Listening Log 

The Road and the Radio

Kenny Chesney

(Sony)

Kenny Chesney comes on all laid-back and Caribbean fried. But then he releases two albums in 2005, which smacks of a type A personality, and has a weird short marriage to Bridget Jones, in which, at the bust-up, the charge of "fraud"(!) is tossed Chesney's way. In any case, if his marriage broke up because he was too worried about perfecting this mopey, mostly forgettable collection of downbeat prom-night ballads (and the sleepiest drinking songs on record), then, wow, he needs more help than even the radiant Renée Zellweger can provide. ("In a Small Town") -- Werner Trieschmann

Grade: C

Feels

Animal Collective

(Fat Cat)

The joys of an Animal Collective album are the simplistic underpinnings -- folky chanted melodies and pounding rhythms -- which the group covers in a wash of neo-psychedelic effects and crunching ambient noise. This album, doesn't have the sheer propulsion of its predecessor, 2004's critically acclaimed Sung Tongs. Instead it highlights the increasingly structured nature of their compositions. The careful building of tracks like "Did You See the Words" and the verbal complexity of "Purple Bottle" show that the group has mastered its sound but is still looking for room to grow. ("Grass," "Purple Bottle," "Banshee Beat") -- Ben Popper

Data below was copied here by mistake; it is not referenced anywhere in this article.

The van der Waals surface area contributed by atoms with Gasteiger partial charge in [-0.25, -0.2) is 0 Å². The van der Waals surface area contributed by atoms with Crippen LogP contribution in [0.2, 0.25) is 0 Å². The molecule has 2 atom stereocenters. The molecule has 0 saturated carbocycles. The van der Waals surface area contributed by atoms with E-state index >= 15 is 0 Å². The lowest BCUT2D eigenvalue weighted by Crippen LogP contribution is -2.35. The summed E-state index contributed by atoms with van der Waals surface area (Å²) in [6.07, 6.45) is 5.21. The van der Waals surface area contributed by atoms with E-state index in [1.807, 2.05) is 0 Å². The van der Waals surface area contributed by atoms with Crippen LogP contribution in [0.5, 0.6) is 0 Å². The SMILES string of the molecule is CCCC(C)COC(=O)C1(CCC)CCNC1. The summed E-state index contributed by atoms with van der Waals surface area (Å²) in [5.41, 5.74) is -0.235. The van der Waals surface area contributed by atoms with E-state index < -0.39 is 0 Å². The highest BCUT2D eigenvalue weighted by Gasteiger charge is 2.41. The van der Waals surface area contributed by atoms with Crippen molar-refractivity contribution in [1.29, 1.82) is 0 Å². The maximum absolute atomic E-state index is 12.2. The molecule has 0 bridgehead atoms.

Grade: A-

Broken Social Scene

Broken Social Scene

(Arts & Crafts)

On their third full-length, this Toronto indie-rock collective have expanded their roster past even Wu-Tang Clan standards. Seventeen (yes, 17) people are credited on the new record, as well as four guest musicians to round things out, and the music suffers as a result. Instead of an album by a centrally guided collective working together, Broken Social Scene obviously lacks a leader. There are pleasant moments that recall 2002's You Forgot It in People, but there is so much overly self-gratifying experimentation that the album is very hard to sit through. ("Ibi Dreams of Pavement," "Superconnected") -- Matt Cole

Grade: C

Vertically Challenged

Lady Sovereign

(Chocolate Industries)

Nineteen-year-old Lady Sovereign is the third great MC Britain has produced this decade. While her two predecessors -- the Streets and Dizzee Rascal -- both have strong full-lengths to highlight their unique deliveries, Lady Sov's been content so far to release a few singles, which are collected on this piecemeal EP. "Chi-Ching" and "Random" showcase Sov's gruff voice, cheeky humor, and dizzying flow, not to mention Titch's manic beats. However, the remixes just rehash the songs in less compelling form. ("Random," "A Little Bit of Shh") -- Stephen Deusner

Grade: B+

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